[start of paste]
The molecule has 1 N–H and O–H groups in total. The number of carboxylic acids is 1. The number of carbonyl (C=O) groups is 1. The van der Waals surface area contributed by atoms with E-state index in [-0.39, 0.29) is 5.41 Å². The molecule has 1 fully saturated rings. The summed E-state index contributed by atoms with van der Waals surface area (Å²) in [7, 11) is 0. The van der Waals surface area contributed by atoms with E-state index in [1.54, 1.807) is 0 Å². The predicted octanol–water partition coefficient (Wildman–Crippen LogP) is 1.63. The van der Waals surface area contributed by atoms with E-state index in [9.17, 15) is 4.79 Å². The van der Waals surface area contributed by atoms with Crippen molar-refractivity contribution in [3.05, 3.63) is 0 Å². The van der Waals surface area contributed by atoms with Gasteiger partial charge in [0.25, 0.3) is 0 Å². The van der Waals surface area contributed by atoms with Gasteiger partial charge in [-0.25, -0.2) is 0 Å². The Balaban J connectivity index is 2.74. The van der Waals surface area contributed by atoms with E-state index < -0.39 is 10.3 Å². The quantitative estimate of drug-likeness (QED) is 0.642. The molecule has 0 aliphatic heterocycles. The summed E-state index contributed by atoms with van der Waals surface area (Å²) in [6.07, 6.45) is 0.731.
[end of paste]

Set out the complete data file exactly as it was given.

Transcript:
The molecule has 1 N–H and O–H groups in total. The number of carboxylic acids is 1. The number of carbonyl (C=O) groups is 1. The van der Waals surface area contributed by atoms with E-state index in [-0.39, 0.29) is 5.41 Å². The molecule has 1 fully saturated rings. The summed E-state index contributed by atoms with van der Waals surface area (Å²) in [7, 11) is 0. The van der Waals surface area contributed by atoms with E-state index in [1.54, 1.807) is 0 Å². The predicted octanol–water partition coefficient (Wildman–Crippen LogP) is 1.63. The van der Waals surface area contributed by atoms with E-state index in [9.17, 15) is 4.79 Å². The van der Waals surface area contributed by atoms with Crippen molar-refractivity contribution in [3.05, 3.63) is 0 Å². The van der Waals surface area contributed by atoms with Gasteiger partial charge in [0.25, 0.3) is 0 Å². The van der Waals surface area contributed by atoms with Gasteiger partial charge in [-0.25, -0.2) is 0 Å². The Balaban J connectivity index is 2.74. The van der Waals surface area contributed by atoms with E-state index < -0.39 is 10.3 Å². The quantitative estimate of drug-likeness (QED) is 0.642. The molecule has 0 aliphatic heterocycles. The summed E-state index contributed by atoms with van der Waals surface area (Å²) in [6.07, 6.45) is 0.731.